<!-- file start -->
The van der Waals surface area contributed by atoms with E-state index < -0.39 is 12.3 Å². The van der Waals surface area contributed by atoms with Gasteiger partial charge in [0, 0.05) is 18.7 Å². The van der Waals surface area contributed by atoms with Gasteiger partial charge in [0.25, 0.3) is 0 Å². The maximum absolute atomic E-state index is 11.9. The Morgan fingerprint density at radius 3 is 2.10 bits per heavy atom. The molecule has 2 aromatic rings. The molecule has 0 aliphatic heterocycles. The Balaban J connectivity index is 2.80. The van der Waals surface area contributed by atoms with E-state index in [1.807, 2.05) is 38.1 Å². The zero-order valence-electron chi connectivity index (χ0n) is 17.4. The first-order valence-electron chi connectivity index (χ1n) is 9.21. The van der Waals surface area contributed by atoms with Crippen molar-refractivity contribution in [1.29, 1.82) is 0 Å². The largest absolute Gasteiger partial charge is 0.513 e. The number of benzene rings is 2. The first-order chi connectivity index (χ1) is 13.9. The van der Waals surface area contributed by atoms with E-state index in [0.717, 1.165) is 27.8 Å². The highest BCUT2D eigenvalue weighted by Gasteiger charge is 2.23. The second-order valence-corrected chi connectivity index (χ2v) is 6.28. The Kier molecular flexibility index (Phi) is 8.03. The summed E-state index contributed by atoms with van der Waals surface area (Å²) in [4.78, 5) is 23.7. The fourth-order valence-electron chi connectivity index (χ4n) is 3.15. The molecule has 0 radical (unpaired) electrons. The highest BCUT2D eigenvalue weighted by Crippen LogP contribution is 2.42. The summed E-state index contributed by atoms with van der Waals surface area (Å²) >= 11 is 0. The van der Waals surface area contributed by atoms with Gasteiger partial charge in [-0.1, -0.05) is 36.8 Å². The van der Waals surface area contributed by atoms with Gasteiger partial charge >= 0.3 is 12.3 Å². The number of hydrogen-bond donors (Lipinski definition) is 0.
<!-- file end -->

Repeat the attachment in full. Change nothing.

The van der Waals surface area contributed by atoms with E-state index < -0.39 is 12.3 Å². The van der Waals surface area contributed by atoms with Gasteiger partial charge in [0, 0.05) is 18.7 Å². The van der Waals surface area contributed by atoms with Gasteiger partial charge in [0.25, 0.3) is 0 Å². The maximum absolute atomic E-state index is 11.9. The Morgan fingerprint density at radius 3 is 2.10 bits per heavy atom. The molecule has 2 aromatic rings. The molecule has 0 aliphatic heterocycles. The Balaban J connectivity index is 2.80. The van der Waals surface area contributed by atoms with E-state index in [1.807, 2.05) is 38.1 Å². The zero-order valence-electron chi connectivity index (χ0n) is 17.4. The first-order valence-electron chi connectivity index (χ1n) is 9.21. The van der Waals surface area contributed by atoms with Crippen molar-refractivity contribution in [1.29, 1.82) is 0 Å². The largest absolute Gasteiger partial charge is 0.513 e. The number of benzene rings is 2. The first-order chi connectivity index (χ1) is 13.9. The van der Waals surface area contributed by atoms with E-state index in [0.717, 1.165) is 27.8 Å². The highest BCUT2D eigenvalue weighted by Gasteiger charge is 2.23. The second-order valence-corrected chi connectivity index (χ2v) is 6.28. The Kier molecular flexibility index (Phi) is 8.03. The summed E-state index contributed by atoms with van der Waals surface area (Å²) in [4.78, 5) is 23.7. The fourth-order valence-electron chi connectivity index (χ4n) is 3.15. The molecule has 0 radical (unpaired) electrons. The highest BCUT2D eigenvalue weighted by Crippen LogP contribution is 2.42. The summed E-state index contributed by atoms with van der Waals surface area (Å²) >= 11 is 0. The van der Waals surface area contributed by atoms with Gasteiger partial charge in [-0.1, -0.05) is 36.8 Å². The van der Waals surface area contributed by atoms with Gasteiger partial charge >= 0.3 is 12.3 Å². The number of hydrogen-bond donors (Lipinski definition) is 0.